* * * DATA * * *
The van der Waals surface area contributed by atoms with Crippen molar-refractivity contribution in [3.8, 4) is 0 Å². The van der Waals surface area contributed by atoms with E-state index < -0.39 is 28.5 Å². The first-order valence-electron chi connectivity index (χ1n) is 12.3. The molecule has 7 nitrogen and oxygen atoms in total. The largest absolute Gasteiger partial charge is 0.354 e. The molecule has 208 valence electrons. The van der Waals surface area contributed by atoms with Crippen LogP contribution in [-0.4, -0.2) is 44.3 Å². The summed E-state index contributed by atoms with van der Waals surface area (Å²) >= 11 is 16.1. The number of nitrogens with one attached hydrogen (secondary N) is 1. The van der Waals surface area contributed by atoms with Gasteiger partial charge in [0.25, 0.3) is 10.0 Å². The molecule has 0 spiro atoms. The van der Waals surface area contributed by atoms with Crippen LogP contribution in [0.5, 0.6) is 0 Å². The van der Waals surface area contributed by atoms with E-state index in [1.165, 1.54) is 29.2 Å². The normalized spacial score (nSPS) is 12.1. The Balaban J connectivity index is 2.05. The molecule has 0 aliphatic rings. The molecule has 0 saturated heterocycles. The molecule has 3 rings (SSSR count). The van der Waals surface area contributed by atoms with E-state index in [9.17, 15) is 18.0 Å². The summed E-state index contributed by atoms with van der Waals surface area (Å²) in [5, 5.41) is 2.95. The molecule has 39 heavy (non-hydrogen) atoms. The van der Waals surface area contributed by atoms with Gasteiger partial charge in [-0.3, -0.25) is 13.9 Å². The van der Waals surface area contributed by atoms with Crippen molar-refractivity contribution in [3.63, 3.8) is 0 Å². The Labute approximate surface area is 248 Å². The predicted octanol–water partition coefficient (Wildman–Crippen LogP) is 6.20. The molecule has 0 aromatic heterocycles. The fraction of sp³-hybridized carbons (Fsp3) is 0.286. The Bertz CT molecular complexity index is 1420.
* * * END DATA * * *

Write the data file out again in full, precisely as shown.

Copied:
The van der Waals surface area contributed by atoms with Crippen molar-refractivity contribution in [3.8, 4) is 0 Å². The van der Waals surface area contributed by atoms with E-state index < -0.39 is 28.5 Å². The first-order valence-electron chi connectivity index (χ1n) is 12.3. The molecule has 7 nitrogen and oxygen atoms in total. The largest absolute Gasteiger partial charge is 0.354 e. The molecule has 208 valence electrons. The van der Waals surface area contributed by atoms with Crippen LogP contribution in [-0.4, -0.2) is 44.3 Å². The summed E-state index contributed by atoms with van der Waals surface area (Å²) >= 11 is 16.1. The number of nitrogens with one attached hydrogen (secondary N) is 1. The van der Waals surface area contributed by atoms with Gasteiger partial charge in [0.25, 0.3) is 10.0 Å². The molecule has 0 spiro atoms. The van der Waals surface area contributed by atoms with Crippen LogP contribution in [0.5, 0.6) is 0 Å². The van der Waals surface area contributed by atoms with E-state index in [1.165, 1.54) is 29.2 Å². The normalized spacial score (nSPS) is 12.1. The Balaban J connectivity index is 2.05. The molecule has 0 aliphatic rings. The molecule has 0 saturated heterocycles. The molecule has 3 rings (SSSR count). The van der Waals surface area contributed by atoms with E-state index in [9.17, 15) is 18.0 Å². The summed E-state index contributed by atoms with van der Waals surface area (Å²) in [5, 5.41) is 2.95. The molecule has 39 heavy (non-hydrogen) atoms. The van der Waals surface area contributed by atoms with Gasteiger partial charge in [-0.3, -0.25) is 13.9 Å². The van der Waals surface area contributed by atoms with Crippen molar-refractivity contribution in [3.63, 3.8) is 0 Å². The Labute approximate surface area is 248 Å². The predicted octanol–water partition coefficient (Wildman–Crippen LogP) is 6.20. The molecule has 0 aromatic heterocycles. The fraction of sp³-hybridized carbons (Fsp3) is 0.286. The Bertz CT molecular complexity index is 1420.